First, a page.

Imagine coming from a family, all of whom are special and imbued with magical abilities from healing, controlling the weather to shapeshifting and so much more…and then imagine, being the only one who isn’t.
That is the story of Mirabel Madrigal (Stephanie Beatriz) in Disney’s latest animated film, Encanto, but in reality, it can be any of us, surrounded by family or peers who we believe are more successful, capable or special, compared to being just an ordinary person.
The Madrigals are an extraordinary family who live in the hidden mountains of Colombia, in a charmed place called the Encanto. The magic of the Encanto, believed to come from a candle that never dies out, has blessed every child in the family with a unique gift. With their powers, the Madrigals help to build and keep an entire community up and running. From constructing houses and bridges, beautifying common spaces with gorgeous flora and healing townsfolk with nice and warm food, the Madrigals are beloved, even Mirabel.
As the only Madrigal without a special gift, Mirabel tries her best to be useful and keeps a bubbly personality whenever folks ask her what her powers are. She may not be gifted, but Mirabel has her own talents like sewing, being an attentive and loving family member and has a knack at getting into trouble even when she has the greatest intentions.
Everything seems fine and dandy at Encanto and the Madrigal home, Casita, until the night of Antonio Madrigal’s (Ravi Cabot-Conyers) event where he receives his special gift. Amidst the party and celebration, Mirabel notices that Casita is acting strange. With cracks forming in the walls, and the special candle flickering, Mirabel believes that something bad is going to happen to the family.
Of course, no one believes her until one by one, they start losing their powers. Seeing this as an opportunity to prove that she’s useful, Mirabel takes it upon herself to save the magic.
But, how do you save the magic? Well, that’s part of the journey.
Throughout the movie, the audience learns more and more about the Madrigal family members alongside Mirabel. How their seemingly perfect and flawless appearance actually hides numerous insecurities and desires to experience more than what they believe they’re meant to do.
With such a big and talented family, even the most gifted and loved Madrigal feels pressured and Mirabel teaches them that just like her, they can be free too. One by one, Mirabel brings them out of their shell and helps them to repair relationships between family members, or within themselves. And in classic Disney style, this is almost always done through songs.
Oh boy, there is a lot of singing in Encanto, and yes it is 100% welcomed, especially since they’re composed by the talented Lin Manuel Miranda of Hamilton fame. If you’ve seen the various trailers for this film, there hasn’t been any indicators that this was a musical, and combining everything, Encanto has all the traits of a classic Disney movie that makes the film enjoyable and well-loved even generations after. Such traits being: a valuable lesson to be learnt, beautiful visuals and catchy songs.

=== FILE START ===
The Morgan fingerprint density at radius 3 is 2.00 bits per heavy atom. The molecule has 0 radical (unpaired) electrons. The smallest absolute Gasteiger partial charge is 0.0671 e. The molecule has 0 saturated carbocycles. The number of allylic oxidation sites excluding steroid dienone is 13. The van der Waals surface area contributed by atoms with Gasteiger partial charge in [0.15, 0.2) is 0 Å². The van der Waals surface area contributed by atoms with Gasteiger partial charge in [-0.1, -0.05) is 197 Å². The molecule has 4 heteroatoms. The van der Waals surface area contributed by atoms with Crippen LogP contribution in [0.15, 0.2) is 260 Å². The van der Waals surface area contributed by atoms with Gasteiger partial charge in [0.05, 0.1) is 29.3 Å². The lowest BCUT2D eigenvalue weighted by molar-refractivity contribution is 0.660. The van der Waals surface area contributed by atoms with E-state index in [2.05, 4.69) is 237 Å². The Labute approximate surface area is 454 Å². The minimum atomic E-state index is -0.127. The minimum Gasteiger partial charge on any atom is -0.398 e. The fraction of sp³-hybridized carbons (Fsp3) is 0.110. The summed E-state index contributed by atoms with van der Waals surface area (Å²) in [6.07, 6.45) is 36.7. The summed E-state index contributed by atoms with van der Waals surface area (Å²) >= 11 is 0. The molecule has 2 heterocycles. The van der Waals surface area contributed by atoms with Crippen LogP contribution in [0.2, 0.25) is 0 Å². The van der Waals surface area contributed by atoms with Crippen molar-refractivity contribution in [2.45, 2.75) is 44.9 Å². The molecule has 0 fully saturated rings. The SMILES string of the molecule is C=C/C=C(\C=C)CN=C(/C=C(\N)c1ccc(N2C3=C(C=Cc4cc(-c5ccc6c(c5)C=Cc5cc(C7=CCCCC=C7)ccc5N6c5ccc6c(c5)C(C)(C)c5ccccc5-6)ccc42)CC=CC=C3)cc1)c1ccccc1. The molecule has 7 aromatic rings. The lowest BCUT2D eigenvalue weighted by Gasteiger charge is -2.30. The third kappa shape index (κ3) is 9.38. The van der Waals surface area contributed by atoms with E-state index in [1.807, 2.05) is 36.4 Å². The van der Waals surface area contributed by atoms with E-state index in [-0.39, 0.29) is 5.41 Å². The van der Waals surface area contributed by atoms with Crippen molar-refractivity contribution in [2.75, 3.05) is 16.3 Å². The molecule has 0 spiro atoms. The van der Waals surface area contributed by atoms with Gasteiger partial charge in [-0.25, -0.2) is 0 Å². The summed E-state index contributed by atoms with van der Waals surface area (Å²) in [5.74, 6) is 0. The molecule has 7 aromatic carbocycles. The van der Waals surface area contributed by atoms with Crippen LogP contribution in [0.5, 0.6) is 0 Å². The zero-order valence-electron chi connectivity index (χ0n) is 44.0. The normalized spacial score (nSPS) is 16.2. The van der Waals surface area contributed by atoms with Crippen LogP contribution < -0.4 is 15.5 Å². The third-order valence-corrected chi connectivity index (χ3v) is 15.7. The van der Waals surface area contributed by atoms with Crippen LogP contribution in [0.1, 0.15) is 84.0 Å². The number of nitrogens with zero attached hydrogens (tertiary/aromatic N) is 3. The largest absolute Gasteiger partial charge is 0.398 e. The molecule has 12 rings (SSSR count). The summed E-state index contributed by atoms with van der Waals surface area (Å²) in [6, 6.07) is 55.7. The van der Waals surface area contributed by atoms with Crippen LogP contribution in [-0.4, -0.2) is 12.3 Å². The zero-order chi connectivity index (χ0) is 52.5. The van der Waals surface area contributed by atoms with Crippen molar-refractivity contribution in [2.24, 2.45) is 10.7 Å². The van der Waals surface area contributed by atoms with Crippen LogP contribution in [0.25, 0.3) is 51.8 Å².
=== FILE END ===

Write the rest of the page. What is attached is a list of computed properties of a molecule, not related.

Encanto is focused on being true to oneself and generational healing. Although it sounds heavy, it really isn’t. The movie is a kaleidoscope of colours and patterns that one probably hasn’t seen since the studio’s Coco. Warm hues, bright colours and flowers fill almost every scene, making it incredibly enjoyable to watch. Accompanied by catchy tunes with smart lyrics – We Don’t Talk About Bruno – as a popular favourite, it’s easy to be enchanted by Encanto.
Disney has been known to release numerous heartwarming animated films, most recently being Ron’s Gone Wrong and Luca, but none of which were musicals. Encanto is Disney’s first proper musical animated film in a long time and it’s celebration of all things magical, is truly what we audiences need after a depressing year in a pandemic.
With familiar voices behind the characters, notably Brooklyn Nine-Nine’s Beatriz as Mirabel and Doom Patrol’s Diane Guerrero as Isabel, Encanto is the right mix of entertaining and comforting. Especially with Beatriz’s Mirabel delivering some of the funniest and wittiest jokes and comments as she embarks on her heroine journey.
But as enchanting as it is, Encanto isn’t without some flaws.
Yes, animated Disney films aren’t supposed to be realistic or make the most sense but a magical house with personality? Powers gifted to you when you reach a certain age? Heck, a candle flame that won’t turn off – not even with rain? Now, that’s just impossible. But, hey, it’s a Disney movie about magic, so we roll with it!
With the magic leaving in the first place and returning all pointed towards Mirabel, there’s very little reasoning or explanation as to why she was the chosen one in the first place. And at the end of the movie, you still don’t get why, again, she wasn’t gifted with powers as compared to her other family members too.
Encanto is a moving movie, with much to love about it from it’s beautiful animation, good music, an enjoyable main character you can’t help but root for and an exciting journey ahead, but ends with a rather flat reveal that feels rushed and as if done without much thinking. Although it ends in a rather disenchanting way, it still doesn’t fully negate the joyous and magical journey viewers are taken on up to that point.
In all, Encanto is the Disney musical film fans have been missing over the past couple of years. With beautiful visuals, catchy tunes and an overall message about family, viewers are bound to leave the movie absolutely enchanted.
GEEK REVIEW SCORE
A moving, magical and musically entertaining movie about family, Encanto will have viewers leaving the theatres enchanted.
Story - 7/10
Direction - 9/10
Characterisation - 9/10
Geek Satisfaction - 9/10